HOST MEMBERSHIP MEETING
Thursday, August 26, 2010
2:00 – 4:00 pm
HCC MARINE EDUCATION AND TRAINING CENTER
10 Sand Island Access Road (Right after drawbridge)
There were 25 attendees.
1. Hurricane/Tsunami Evacuation Issues – Panel discussion of USCG, State, Pilots, Industry and the Public
Attendees discussed the last tsunami with specific focus on; Honolulu, Kewalo and Ala Wai harbors. Boaters going out of Ala Wai channel found out that it did get very congested and at one point a yacht blocked the channel as they retrieved their dog that had fallen overboard. When off shore there was also a lot of interaction between recreational and commercial vessels. Kewalo was also congested off shore. Out of Honolulu vessels leaving proceeded fairly well, but returning captains were unsure of the returning order. Commercial vessels also experienced congestion with the smaller recreational vessels off shore. It was suggested that there be areas/anchoring set aside for commercial vessels for disaster anchoring. This would be different from the areas for recreational vessels.
It was also suggested that the State’s “Recovery Schedule” be communicated to vessel captains. It was also suggested that HOST revisit the Commercial VHF-FM Communications Procedures as communications were difficult with the volume and mix of vessels (commercial and recreational) communication. It was suggested that the CG utilize the smaller patrol boats to help with boater safety enforcement and control off shore areas to prevent interactions. There has been done a lot of planning for leaving Honolulu but it was felt that more planning needs to be done about returning. The issue of fueling off shore if there is harbor/pier damage was introduced as a potential problem.
It was expressed by the attendees that we were fortunate as there were light winds and no large vessels in port that had to be moved. Things could have been very difficult.
The Coast Guard is working on a “phone book” insert for boaters on the proper radio channels. It was decided that HOST would assist on this product.
It was suggested that there also be a handout to circulate throughout the Yacht clubs to get their members informed.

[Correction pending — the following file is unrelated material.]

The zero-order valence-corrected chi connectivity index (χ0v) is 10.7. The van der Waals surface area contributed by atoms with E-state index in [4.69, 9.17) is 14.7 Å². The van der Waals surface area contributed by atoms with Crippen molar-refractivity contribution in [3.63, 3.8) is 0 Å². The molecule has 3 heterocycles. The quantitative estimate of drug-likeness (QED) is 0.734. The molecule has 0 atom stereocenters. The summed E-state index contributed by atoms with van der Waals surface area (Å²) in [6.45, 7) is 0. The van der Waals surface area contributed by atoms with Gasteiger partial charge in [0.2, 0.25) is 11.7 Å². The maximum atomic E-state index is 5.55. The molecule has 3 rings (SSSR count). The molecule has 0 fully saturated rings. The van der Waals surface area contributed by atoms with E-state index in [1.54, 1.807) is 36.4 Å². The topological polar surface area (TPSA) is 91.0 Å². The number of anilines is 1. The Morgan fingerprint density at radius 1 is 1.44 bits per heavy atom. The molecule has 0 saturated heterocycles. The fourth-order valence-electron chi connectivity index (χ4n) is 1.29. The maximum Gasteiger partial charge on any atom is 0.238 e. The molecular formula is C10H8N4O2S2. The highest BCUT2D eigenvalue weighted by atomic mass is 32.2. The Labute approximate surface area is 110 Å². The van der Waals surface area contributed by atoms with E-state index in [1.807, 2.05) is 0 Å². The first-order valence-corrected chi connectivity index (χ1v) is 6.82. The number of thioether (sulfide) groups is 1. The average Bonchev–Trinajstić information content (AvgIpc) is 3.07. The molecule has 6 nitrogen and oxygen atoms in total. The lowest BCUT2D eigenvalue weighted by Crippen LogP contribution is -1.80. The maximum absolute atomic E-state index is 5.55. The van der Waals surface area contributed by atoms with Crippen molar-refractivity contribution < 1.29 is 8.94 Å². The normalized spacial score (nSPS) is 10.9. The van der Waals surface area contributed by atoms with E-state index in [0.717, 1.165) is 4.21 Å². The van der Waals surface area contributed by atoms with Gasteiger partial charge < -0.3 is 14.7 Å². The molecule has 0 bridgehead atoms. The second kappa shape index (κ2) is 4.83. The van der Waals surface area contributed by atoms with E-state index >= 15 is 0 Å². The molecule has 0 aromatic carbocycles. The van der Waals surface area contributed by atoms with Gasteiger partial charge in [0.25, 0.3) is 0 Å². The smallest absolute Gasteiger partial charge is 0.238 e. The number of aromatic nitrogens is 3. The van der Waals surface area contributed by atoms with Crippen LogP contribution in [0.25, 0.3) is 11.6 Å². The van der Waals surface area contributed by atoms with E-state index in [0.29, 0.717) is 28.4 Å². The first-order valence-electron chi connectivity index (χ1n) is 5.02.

2. New Tsunami Evacuation Maps
Peter Hirai of the City and County of Honolulu Department of Emergency Management discussed the New Tsunami Evacuation Zone Maps. Maps are being released to the community tomorrow Aug. 27, 2010. 43 segments represent the 21 maps of the new evacuation line and zones for the island of Oahu. The evacuation zones were developed by taking tsunami inundation data created by the Tsunami Inundation Mapping Project and applying a public safety buffer utilizing existing streets, roads, highways and other features as landmarks. This enables the viewer to quickly recognize whether they are or are not in an evacuation zone. This is the same methodology that was used for delineation of the 1991 evacuation zones.
The maps show both the new evacuation zones (in RED) and the 1991 evacuation zones (in YELLOW). The maps also include the locations of ambulance, fire and police stations, hospitals, public and private schools, shopping malls and major thoroughfares. Each map has a legend that explains these features.
Three important points to remember about Tsunami Evacuation
- If you reside in a tsunami evacuation zone you must leave immediately when a Tsunami Warning is issued.
- If you are outside of a tsunami evacuation zone stay where you are and stay off of the road. Keep roads clear for evacuees and first responders.
- During an emergency, pay close attention to official radio or TV broadcasts and to instructions from government officials. DO NOT tie up vital communications by making non-emergency calls. If you need emergency assistance call 9-1-1.
If you have any comments regarding the new tsunami evacuation maps please e-mail email@example.com or contact the Department of Emergency Management at 808-723-8960.